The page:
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PSCA13062P Membrane Insertion and the Equilibrium Configurational Ensemble of Histidine Kinase Receptors; PI: White, University of California, Irvine [Returning user, identified for 95,581 node-hours] PSCA13063P Co-translational folding of nascent protein on the ribosome; PI: Schulten, University of Illinois at Urbana-Champaign [Returning user, identified for 100,000 node-hours] PSCA13065P Detailed characterization of the structure and conformational dynamics of full-length HIV-1 gp120 in the unliganded form; PI: Langmead, Carnegie Mellon University [Returning user, identified for 50,000 node-hours] PSCA13066P Molecular modeling studies of drug binding to human P-glycoprotein; PI: Freites, University of California-Irvine [Returning user, identified for 100,000 node-hours] PSCA13068P An investigation into intramolecular diffusion of a disordered protein; PI: Stultz, Massachusetts Institute of Technology [New user, identified for 50,000 node-hours] PSCA13069P Microsecond Dynamics of HIV-1 Stem Loop1 RNA for computation of NMR order parameters and comparison with HIV-1 TAR RNA; PI: Andricioaei, University Of California at Irvine [Returning user, identified for 50,000 node-hours] PSCA13070P Dynamics of the Resting State of the Ci-VSP Voltage Sensor Under Applied Transmembrane Potentials; PI: Perozo, University of Chicago [New user, identified for 100,000 node-hours] PSCA13072P Polycyclic Natural Products and Analogues through Computational Enzyme Engineering: Upstream Design for New Polyketide Building Blocks; PI: Pande, Stanford University [Returning user, identified for 45,000 node-hours]* PSCA13074P Sequencing DNA Using MspA; PI: Aksimentiev, University of Illinois at Urbana- Champaign [Returning user, identified for 90,000 node-hours]* PSCA13077P Characterizing Ion-coupled Structural Transitions in Secondary Active Membrane Transporters; PI: Tajkhorshid, University of Illinois at Urbana-Champaign [Returning user, identified for 25,000 node-hours]* The time allocations for the 48 proposals identified by the committee as best meeting the selection criteria for time allocations total approximately 3,698,000 node-hours. Of the 48 proposals identified, 30 were identified at the approximately 100,000 node-hour level and 18 at the 25,000-50,000 node-hour level. 1 A total of approximately 1,488,000 node-hours were allocated to 21 proposals whose principal investigator did not receive time on Anton during the past three years (identified as “new users”). Approximately 40% of the available simulation time thus was allocated to new users of Anton. The remaining 2,211,000 node-hours are allocated to 27 proposals from investigators who had received allocations of time on Anton in previous rounds (identified as “returning users”). In carrying out its task, the committee identified as many promising proposals as possible given the constraints on the total available simulation time. 1 The 100,000 node-hour level is defined as proposals that were identified for 70,000 node-hours or greater. The 50,000 node-hour level is defined as proposals that were identified for less than 70,000 node-hours. 6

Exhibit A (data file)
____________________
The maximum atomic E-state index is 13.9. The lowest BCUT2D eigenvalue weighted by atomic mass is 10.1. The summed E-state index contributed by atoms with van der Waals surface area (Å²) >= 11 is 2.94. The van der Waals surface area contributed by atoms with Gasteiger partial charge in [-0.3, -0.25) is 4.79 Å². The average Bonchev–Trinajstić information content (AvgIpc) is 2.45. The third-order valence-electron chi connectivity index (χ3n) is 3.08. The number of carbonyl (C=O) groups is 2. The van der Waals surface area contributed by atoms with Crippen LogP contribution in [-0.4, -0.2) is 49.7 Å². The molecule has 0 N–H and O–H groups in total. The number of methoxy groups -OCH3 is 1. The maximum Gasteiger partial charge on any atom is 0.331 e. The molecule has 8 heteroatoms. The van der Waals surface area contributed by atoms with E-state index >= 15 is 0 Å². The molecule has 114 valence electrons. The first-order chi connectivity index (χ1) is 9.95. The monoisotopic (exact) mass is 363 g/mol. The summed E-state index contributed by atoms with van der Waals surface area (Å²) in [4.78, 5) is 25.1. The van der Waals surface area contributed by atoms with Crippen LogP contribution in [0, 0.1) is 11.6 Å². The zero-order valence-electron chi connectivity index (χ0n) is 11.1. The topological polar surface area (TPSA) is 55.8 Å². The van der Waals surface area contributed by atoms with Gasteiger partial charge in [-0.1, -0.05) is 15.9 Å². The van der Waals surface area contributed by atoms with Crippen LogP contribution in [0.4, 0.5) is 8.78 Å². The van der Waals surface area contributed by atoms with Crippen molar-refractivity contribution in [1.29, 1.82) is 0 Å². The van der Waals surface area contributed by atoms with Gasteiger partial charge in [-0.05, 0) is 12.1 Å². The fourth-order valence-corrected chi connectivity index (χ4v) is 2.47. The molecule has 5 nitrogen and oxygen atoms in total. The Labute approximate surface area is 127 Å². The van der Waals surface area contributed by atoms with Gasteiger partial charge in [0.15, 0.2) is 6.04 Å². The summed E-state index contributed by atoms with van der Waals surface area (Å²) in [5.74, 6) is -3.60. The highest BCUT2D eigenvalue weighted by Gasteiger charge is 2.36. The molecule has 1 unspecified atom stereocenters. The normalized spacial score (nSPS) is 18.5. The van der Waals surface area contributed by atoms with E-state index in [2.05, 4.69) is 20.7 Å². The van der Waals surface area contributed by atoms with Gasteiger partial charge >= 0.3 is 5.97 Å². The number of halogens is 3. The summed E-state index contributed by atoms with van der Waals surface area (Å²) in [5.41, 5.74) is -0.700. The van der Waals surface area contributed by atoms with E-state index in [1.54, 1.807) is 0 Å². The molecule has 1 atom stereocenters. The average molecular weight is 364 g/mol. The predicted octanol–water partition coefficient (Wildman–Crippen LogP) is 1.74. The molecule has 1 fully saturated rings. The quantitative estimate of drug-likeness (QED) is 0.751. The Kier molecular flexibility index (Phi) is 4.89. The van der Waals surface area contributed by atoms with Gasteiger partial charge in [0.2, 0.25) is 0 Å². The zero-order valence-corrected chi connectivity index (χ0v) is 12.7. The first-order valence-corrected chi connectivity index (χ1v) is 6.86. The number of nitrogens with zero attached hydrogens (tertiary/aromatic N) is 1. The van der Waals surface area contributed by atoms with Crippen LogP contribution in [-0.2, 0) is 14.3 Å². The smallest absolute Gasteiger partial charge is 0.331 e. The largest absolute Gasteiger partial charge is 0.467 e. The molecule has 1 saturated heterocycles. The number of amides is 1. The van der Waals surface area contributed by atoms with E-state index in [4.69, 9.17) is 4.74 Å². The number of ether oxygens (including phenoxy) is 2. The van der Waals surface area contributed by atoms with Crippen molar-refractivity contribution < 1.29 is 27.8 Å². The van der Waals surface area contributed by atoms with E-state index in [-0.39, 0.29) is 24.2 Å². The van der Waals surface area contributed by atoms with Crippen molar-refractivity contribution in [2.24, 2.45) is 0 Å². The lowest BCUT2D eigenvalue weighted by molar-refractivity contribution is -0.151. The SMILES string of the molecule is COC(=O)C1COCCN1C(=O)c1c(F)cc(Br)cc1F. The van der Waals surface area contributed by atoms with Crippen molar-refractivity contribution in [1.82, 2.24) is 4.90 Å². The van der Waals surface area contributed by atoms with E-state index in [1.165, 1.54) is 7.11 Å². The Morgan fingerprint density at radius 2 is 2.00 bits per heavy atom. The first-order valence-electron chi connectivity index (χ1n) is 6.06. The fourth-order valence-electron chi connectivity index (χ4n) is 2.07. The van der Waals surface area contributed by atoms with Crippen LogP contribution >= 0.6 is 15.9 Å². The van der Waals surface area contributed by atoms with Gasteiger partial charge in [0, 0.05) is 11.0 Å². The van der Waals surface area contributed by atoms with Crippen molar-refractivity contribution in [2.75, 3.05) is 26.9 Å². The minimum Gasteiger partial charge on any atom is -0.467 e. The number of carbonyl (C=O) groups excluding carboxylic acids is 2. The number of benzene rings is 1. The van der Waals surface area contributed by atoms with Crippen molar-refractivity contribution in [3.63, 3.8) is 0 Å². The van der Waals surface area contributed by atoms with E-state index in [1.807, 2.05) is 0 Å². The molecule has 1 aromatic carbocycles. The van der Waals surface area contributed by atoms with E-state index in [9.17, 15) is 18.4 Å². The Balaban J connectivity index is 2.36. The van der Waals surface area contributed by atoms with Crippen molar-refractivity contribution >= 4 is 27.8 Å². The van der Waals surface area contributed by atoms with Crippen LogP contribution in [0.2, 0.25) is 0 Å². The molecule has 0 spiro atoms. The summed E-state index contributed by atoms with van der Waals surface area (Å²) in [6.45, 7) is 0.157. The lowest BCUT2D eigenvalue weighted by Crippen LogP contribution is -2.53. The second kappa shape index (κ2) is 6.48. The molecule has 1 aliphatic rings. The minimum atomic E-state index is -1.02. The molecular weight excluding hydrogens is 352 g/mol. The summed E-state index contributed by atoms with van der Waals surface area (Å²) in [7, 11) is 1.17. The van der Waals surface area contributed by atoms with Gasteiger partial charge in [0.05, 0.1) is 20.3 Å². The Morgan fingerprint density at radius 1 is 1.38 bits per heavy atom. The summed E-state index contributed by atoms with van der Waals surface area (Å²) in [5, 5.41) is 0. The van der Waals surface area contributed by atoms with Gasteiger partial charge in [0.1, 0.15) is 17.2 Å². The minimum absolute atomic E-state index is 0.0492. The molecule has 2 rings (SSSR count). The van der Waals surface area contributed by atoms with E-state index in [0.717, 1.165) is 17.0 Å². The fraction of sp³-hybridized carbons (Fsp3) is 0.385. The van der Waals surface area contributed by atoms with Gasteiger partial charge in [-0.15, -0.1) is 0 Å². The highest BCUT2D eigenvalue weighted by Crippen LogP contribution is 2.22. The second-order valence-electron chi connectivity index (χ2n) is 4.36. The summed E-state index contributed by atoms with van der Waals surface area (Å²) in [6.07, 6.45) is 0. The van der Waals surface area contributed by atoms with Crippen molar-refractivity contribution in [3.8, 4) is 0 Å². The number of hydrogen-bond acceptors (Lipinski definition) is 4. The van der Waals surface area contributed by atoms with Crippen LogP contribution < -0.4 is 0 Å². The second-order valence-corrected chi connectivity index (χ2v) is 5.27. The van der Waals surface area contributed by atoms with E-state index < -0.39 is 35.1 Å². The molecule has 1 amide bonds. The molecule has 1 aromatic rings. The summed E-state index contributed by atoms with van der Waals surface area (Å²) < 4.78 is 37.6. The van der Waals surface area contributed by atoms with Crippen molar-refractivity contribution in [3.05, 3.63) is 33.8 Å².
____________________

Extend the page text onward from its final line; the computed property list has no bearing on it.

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The committee would like to thank D.E. Shaw Research, the Pittsburgh Supercomputing Center, and all of the 2013 Anton applicants for the opportunity to assist in identifying the proposals best meeting the selection criteria for time allocations on the Anton machine. The committee members were universally enthusiastic about the potential advances in the field that are facilitated by Anton and are looking forward to seeing the important new results from the Anton users. Sincerely, Michael Levitt Chair cc: Dr. Markus Dittrich, Pittsburgh Supercomputing Center Dr. Gregory Symmes, National Research Council Dr. Frances Sharples, National Research Council 7